Cooking with wine is an adventure in flavor for home cooks, an opportunity to try new combinations and more sophisticated sauces. Most wine-based recipes call for common white or dry table wines, making it easy to pair the finished dish with the same wine or a similar one. Others call for a sweet wine, such as sauterne. You can choose from several substitutes if you don't have any sauterne on hand.
About Sauternes and Sauterne
Sauternes is one of Europe's legendary dessert wines, like Hungarian Tokaj or some of Germany's lush Rieslings. Made in the Bordeaux region from a combination of Sauvignon Blanc, Semillon and Muscadelle grapes, Sauternes is capable of aging for a century or more. It's produced from grapes infected with the botrytis fungus, known to winemakers as the "noble rot." The fungus shrivels and dries the grapes, concentrating their juices. The resulting wine combines sweetness with powerful, complex flavors and balanced acidity. Domestic "sauterne" is entirely different. It's an inexpensive white wine, with enough sugar added to make it dessert-sweet.
Most dessert wines from reputable producers belong to a category called "late-harvest" wines. The grapes for these wines are left on the vine until the very end of the season, resulting in very high levels of naturally occurring sugars. When the grapes are fermented into wine, the residual sugars remain high and produce a rich, lush flavor. The wine's label will usually use the phrase "late-harvest," or the description on the back will make it clear. Using a late-harvest wine in place of a generic sauterne will improve your sauce noticeably.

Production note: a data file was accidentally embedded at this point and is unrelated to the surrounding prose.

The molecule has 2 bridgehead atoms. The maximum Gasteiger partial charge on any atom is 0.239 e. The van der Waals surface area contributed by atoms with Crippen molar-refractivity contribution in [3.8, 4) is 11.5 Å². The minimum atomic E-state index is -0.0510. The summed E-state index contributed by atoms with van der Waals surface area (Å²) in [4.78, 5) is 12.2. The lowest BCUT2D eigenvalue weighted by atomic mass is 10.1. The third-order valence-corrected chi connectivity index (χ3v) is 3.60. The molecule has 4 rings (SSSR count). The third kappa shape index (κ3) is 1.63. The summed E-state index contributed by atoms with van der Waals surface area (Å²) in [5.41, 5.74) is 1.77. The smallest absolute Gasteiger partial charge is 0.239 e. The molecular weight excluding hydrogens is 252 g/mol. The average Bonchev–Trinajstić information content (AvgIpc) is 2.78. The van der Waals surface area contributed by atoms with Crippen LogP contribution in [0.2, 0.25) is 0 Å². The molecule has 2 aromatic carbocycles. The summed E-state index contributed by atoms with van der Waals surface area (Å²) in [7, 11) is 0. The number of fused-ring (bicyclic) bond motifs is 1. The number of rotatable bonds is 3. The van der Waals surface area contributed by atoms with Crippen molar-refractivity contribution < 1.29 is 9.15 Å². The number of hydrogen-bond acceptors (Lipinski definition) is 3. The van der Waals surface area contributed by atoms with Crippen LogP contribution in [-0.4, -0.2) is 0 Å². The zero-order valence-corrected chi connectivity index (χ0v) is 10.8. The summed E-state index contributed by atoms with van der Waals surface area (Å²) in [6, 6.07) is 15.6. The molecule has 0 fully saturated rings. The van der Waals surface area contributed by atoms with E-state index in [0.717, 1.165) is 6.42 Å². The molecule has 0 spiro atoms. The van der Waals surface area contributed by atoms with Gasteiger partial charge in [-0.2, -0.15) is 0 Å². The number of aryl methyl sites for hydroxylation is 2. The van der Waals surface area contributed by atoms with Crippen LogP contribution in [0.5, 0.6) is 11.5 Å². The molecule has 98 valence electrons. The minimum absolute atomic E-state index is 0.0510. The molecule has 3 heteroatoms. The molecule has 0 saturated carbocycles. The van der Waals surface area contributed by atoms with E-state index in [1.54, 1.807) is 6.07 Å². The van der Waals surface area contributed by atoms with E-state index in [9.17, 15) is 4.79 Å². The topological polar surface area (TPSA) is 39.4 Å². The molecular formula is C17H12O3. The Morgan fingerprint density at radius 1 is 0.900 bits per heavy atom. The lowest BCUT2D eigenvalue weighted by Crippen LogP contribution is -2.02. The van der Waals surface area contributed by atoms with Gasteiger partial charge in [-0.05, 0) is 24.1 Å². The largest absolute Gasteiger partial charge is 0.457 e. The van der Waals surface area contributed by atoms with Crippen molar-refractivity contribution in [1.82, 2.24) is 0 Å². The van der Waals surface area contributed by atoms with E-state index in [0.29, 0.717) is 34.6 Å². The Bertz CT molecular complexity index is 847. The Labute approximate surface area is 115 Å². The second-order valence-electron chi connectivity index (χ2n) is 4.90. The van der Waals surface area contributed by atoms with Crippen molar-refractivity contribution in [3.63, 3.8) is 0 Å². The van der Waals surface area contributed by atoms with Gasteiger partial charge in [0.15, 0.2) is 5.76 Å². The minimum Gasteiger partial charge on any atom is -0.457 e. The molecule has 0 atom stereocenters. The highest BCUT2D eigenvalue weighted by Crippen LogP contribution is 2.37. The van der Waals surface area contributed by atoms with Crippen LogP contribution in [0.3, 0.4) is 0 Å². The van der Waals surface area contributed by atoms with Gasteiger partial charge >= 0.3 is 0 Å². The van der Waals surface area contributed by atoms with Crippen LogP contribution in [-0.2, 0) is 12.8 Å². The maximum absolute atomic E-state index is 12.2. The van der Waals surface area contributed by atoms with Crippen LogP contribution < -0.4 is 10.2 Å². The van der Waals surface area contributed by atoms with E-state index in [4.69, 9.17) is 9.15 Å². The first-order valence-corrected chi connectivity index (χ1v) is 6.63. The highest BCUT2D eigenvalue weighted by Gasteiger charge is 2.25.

Botrytized and Ice Wines
If you're working with a recipe from a famous chef that calls for genuine Sauternes, your best substitute is another botrytized wine or ice wine. These usually carry a heftier price tag, but their subtle balance of sweetness and acidity is irreplaceable in the finest dishes. Botrytized wines are available from most growing regions, and some growers in California and elsewhere deliberately emulate the style of a classic Sauternes. Ice wines are primarily produced in Canada and Germany, with small quantities coming from a few other regions.
Basic Dessert Wines
If your recipe is not elaborate and simply calls for sauterne, you can substitute almost any white dessert wine. Most are simply sweetened white wines, though a few stand out from the pack. White ports lack the sophistication of their red cousins, but are superior to most low-priced dessert wines. Whites based on versions of the Muscat grape are usually sweet or semi-sweet, and have an engagingly floral character that works well in some recipes. Low-priced dessert wines tend to be sweeter than necessary, so you might need to add a small quantity of lemon juice or wine vinegar to balance the flavors in your sauce.